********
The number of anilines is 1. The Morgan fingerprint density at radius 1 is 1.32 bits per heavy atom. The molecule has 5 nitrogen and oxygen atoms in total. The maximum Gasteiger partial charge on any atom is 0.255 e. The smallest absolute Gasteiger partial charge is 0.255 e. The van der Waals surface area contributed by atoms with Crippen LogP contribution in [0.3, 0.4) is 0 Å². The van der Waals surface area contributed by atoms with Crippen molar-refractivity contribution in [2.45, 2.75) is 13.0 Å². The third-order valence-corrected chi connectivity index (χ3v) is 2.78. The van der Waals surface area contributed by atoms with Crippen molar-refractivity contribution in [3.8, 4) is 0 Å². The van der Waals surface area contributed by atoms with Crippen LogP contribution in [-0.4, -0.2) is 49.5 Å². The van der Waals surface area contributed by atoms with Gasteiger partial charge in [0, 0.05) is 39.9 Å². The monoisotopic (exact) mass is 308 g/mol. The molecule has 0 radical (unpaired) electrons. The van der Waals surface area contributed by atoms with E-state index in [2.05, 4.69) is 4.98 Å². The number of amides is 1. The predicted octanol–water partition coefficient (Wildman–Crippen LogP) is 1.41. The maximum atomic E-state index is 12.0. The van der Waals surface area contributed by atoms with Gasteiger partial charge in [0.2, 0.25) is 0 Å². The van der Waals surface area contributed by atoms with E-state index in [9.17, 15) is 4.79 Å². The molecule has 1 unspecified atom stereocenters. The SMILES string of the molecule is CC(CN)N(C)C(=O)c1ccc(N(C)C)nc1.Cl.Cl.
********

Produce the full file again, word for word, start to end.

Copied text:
The number of anilines is 1. The Morgan fingerprint density at radius 1 is 1.32 bits per heavy atom. The molecule has 5 nitrogen and oxygen atoms in total. The maximum Gasteiger partial charge on any atom is 0.255 e. The smallest absolute Gasteiger partial charge is 0.255 e. The van der Waals surface area contributed by atoms with Crippen LogP contribution in [0.3, 0.4) is 0 Å². The van der Waals surface area contributed by atoms with Crippen molar-refractivity contribution in [2.45, 2.75) is 13.0 Å². The third-order valence-corrected chi connectivity index (χ3v) is 2.78. The van der Waals surface area contributed by atoms with Crippen molar-refractivity contribution in [3.8, 4) is 0 Å². The van der Waals surface area contributed by atoms with Crippen LogP contribution in [-0.4, -0.2) is 49.5 Å². The van der Waals surface area contributed by atoms with Gasteiger partial charge in [0, 0.05) is 39.9 Å². The monoisotopic (exact) mass is 308 g/mol. The molecule has 0 radical (unpaired) electrons. The van der Waals surface area contributed by atoms with E-state index in [2.05, 4.69) is 4.98 Å². The number of amides is 1. The predicted octanol–water partition coefficient (Wildman–Crippen LogP) is 1.41. The maximum atomic E-state index is 12.0. The van der Waals surface area contributed by atoms with Gasteiger partial charge in [0.2, 0.25) is 0 Å². The van der Waals surface area contributed by atoms with E-state index in [9.17, 15) is 4.79 Å². The molecule has 1 unspecified atom stereocenters. The SMILES string of the molecule is CC(CN)N(C)C(=O)c1ccc(N(C)C)nc1.Cl.Cl.